Photo: Adam Patterson/Panos/DFID (Creative Commons BY 2.0)
Education has great potential to improve relations between Syrian refugees and their Lebanese hosts, according to a new report from International Alert.
The research explores how formal and non-formal education can improve children’s perceptions and interactions with one another. It was produced as part of our Change in Exile project implemented with our partner Roskilde University in Denmark, with funding from the Danish-Arab Partnership Programme.
Our Lead Researcher for the project Lana Khattab held interviews and discussions with Lebanese and Syrian children and parents in two parts of Lebanon: the eastern suburbs of Beirut and the northern city of Tripoli.
The problems of the double-shift system
The findings reveal children in single nationality classes treat those from different nationalities with more negativity and suspicion when compared to children who attend mixed classes or mixed extracurricular activities.
A double-shift system, which splits up morning and afternoon sessions, was put in place to allow Lebanese schools to enrol Syrian refugee children. Close to 200,000 Syrian children attend classes in public schools across Lebanon, most of them in the afternoon shift created for non-Lebanese children.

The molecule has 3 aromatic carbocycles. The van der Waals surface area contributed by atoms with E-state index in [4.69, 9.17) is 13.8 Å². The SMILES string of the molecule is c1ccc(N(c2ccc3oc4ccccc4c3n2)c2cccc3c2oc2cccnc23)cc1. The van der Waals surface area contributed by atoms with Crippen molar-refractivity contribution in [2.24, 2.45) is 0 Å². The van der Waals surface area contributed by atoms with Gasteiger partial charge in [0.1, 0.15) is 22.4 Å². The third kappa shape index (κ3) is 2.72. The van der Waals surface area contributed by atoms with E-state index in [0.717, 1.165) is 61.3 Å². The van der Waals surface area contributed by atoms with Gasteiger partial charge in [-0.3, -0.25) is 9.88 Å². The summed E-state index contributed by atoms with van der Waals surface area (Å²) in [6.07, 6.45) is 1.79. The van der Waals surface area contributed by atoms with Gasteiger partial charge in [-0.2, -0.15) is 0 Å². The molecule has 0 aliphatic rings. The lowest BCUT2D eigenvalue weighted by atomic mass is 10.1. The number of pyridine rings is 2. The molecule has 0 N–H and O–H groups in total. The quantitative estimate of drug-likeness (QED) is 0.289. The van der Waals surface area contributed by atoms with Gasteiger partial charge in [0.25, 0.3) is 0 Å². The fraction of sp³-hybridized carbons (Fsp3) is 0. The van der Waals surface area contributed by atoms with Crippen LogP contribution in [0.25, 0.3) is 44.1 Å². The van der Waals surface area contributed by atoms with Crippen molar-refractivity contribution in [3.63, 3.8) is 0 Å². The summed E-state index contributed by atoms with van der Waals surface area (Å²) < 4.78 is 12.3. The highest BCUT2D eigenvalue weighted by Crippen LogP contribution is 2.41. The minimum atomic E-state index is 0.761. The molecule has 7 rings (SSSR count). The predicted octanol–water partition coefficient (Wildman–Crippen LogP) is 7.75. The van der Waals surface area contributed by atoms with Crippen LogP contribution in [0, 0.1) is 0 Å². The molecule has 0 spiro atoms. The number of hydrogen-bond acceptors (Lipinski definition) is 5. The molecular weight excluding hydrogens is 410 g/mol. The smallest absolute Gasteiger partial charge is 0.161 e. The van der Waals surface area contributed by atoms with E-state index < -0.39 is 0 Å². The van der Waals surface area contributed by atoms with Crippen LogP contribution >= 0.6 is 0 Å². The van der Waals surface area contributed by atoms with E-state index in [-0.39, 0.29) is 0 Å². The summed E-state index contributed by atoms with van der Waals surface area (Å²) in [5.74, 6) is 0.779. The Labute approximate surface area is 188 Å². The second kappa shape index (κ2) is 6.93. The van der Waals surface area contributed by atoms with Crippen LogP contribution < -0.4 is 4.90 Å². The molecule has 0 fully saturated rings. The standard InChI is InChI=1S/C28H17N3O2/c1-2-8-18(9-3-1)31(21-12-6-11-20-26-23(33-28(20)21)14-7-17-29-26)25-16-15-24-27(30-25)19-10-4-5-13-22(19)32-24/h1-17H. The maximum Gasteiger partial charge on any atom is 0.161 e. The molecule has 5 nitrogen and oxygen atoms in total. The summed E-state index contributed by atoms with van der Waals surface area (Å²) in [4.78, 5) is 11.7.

Our research found that overburdened teachers, who haven’t been fully trained to deal with traumatised children, struggle to set a positive atmosphere in the classroom. Teachers and staff in public schools still use corporal punishment and many Syrian parents and children do not feel comfortable complaining about this.
The lack of recreational activities on offer in the afternoon shift also adds to the challenges facing non-Lebanese students, whose intensive curriculum does not allow them to exercise, play and make friends with other pupils.
The benefits of mixed classes
While formal education provides limited space for children to learn about their rights and diversity, civil society organisations offer children non-formal education, often in mixed Lebanese-Syrian groups.
As part of such activities children can play sports, get support with their homework, learn languages and develop key skills such as problem solving, communication and conflict resolution. Our research shows that extracurricular activities in mixed nationality groups lead children to hold more positive perceptions of one another and make friends across community divides.
However children refer to such activities as detached from their everyday life, which points to the growing need to address social stability within schools.
Combining formal and non-formal education
The below infographic illustrates the different kinds of formal and non-formal education on offer in Lebanon. As the research suggests, these different activities can complement each other and both play a role in responding to the needs of children, laying the foundations for more peaceful communities.
The research findings were presented at a conference held in Beirut earlier this year (video below), where experts gathered to explore how education can support peace and stability in Lebanon.